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  • Writer's pictureDebbie Innes

The best best-friend you will ever have

I met up with a friend recently for a coffee. It was great. I hadn’t seen her for some time, but it was easy to chat and catch up on all the things that had happened in our respective lives. We spoke of all our successes, failures, frustrations and fun. The topics ranged from babies to yoga and seemed to cover everything in between. I told her about some of the things I had been enjoying and some of the things I was worried about. My friend’s responses to my worries were consistently caring and encouraging. Any task I described that I was worried about trying because I wasn’t sure of my abilities was quickly met with supportive statements and re-assurance from her that I had all the skills I needed to perform these tasks successfully.

With her positive attitude and almost cheerleader like abilities, it was with some amusement that I sat and listened to her talk about her own worries. She wasn’t sure she was going to pass her course. She wasn’t ready to start teaching because her practice wasn’t up to scratch. All her worries came out and, much to my chagrin and probably her surprise, I started laughing. “Why is it that I’m so able to do all these things that I’m worried about and you aren’t?” I asked her. “We both passed the same course!” I reminded her. When she rightly pointed out that she is different from me, I whole-heartedly agreed with her and also said that we can be unique and still have similar skills and abilities. I also pointed out that we seemed to have quite similar insecurities, and while she was certain that I had no reason to be insecure, she didn’t seem able to consider that she, too, had no reason to be insecure.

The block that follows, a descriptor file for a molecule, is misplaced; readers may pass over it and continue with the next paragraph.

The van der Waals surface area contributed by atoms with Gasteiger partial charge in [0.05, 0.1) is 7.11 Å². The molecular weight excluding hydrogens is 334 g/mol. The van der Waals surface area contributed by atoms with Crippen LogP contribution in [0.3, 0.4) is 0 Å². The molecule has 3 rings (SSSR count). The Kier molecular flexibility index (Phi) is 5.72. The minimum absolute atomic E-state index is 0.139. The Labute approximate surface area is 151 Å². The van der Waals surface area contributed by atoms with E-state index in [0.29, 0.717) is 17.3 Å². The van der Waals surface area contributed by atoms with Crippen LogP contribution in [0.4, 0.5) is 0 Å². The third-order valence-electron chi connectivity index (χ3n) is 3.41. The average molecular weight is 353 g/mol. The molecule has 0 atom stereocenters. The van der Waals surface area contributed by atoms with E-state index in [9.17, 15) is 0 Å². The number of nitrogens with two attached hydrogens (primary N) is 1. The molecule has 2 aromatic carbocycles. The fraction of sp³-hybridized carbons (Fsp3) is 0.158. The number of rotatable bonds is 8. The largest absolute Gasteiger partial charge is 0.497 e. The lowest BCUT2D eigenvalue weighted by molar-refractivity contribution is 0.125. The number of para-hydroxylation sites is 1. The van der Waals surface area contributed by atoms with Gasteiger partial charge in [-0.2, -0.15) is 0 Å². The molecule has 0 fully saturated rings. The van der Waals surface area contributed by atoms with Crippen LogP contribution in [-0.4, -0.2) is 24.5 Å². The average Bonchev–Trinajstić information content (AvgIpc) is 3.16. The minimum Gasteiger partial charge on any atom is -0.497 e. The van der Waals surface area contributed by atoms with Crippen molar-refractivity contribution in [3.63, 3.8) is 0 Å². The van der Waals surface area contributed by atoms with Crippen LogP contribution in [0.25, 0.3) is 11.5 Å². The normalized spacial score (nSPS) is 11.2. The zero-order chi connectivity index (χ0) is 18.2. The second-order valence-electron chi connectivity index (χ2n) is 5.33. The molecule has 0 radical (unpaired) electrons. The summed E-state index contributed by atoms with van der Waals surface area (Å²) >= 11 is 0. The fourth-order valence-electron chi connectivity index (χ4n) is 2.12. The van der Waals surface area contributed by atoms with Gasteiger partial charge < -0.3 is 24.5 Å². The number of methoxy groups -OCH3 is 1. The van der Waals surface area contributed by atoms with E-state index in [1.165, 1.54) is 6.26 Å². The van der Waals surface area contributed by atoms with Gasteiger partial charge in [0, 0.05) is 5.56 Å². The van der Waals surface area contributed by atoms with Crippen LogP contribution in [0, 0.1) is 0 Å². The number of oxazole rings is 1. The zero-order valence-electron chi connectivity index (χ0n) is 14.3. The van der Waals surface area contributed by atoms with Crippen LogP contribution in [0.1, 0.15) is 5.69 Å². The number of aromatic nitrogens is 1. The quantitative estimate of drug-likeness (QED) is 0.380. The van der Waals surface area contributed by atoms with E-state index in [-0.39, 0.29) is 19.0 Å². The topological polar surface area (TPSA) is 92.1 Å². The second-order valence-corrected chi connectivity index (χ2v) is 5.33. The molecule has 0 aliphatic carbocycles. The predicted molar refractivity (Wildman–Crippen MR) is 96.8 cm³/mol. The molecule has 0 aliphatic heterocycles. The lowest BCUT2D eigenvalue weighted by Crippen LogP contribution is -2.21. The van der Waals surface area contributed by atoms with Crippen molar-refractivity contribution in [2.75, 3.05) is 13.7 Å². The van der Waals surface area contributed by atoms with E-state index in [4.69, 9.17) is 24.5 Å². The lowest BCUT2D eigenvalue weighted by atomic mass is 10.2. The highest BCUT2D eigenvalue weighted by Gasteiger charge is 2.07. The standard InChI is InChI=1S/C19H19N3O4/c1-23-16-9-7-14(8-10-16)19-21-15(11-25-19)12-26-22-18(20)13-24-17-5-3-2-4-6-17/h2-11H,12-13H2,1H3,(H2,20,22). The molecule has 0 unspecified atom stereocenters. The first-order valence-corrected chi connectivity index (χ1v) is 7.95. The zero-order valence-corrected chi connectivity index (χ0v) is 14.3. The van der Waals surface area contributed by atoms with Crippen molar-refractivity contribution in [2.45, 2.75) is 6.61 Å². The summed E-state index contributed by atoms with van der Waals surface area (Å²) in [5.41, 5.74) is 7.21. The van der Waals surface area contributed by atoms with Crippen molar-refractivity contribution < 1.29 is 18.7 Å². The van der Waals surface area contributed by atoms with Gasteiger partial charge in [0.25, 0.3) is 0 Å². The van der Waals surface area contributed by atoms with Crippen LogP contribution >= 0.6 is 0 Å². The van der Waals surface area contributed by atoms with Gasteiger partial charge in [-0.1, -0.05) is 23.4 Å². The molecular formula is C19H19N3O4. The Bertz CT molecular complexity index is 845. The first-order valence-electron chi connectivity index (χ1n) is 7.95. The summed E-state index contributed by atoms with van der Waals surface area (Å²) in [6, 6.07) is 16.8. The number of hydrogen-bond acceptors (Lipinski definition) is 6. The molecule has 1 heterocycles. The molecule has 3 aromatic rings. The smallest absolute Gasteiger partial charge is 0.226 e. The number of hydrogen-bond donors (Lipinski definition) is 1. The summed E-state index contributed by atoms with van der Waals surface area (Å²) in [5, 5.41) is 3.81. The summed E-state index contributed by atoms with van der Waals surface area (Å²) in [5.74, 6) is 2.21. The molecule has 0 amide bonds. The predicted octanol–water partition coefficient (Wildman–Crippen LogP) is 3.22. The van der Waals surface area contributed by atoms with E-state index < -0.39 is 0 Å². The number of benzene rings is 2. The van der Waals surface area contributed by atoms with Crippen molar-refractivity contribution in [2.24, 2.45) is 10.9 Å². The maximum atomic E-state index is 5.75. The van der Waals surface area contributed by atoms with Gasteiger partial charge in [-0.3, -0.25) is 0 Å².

It got me thinking – again – of how easy it is for us to act as cheerleaders for others and as judge, jury and executioner for ourselves. Why is it we do that? I’ve written about this before, not very long ago at all, but the pervasiveness of this behaviour struck me again as I sat chatting with my friend. The things we tell others are so positive. We are really supportive, encouraging and even forgiving as friends. And yet we can find it impossible to be-friend ourselves.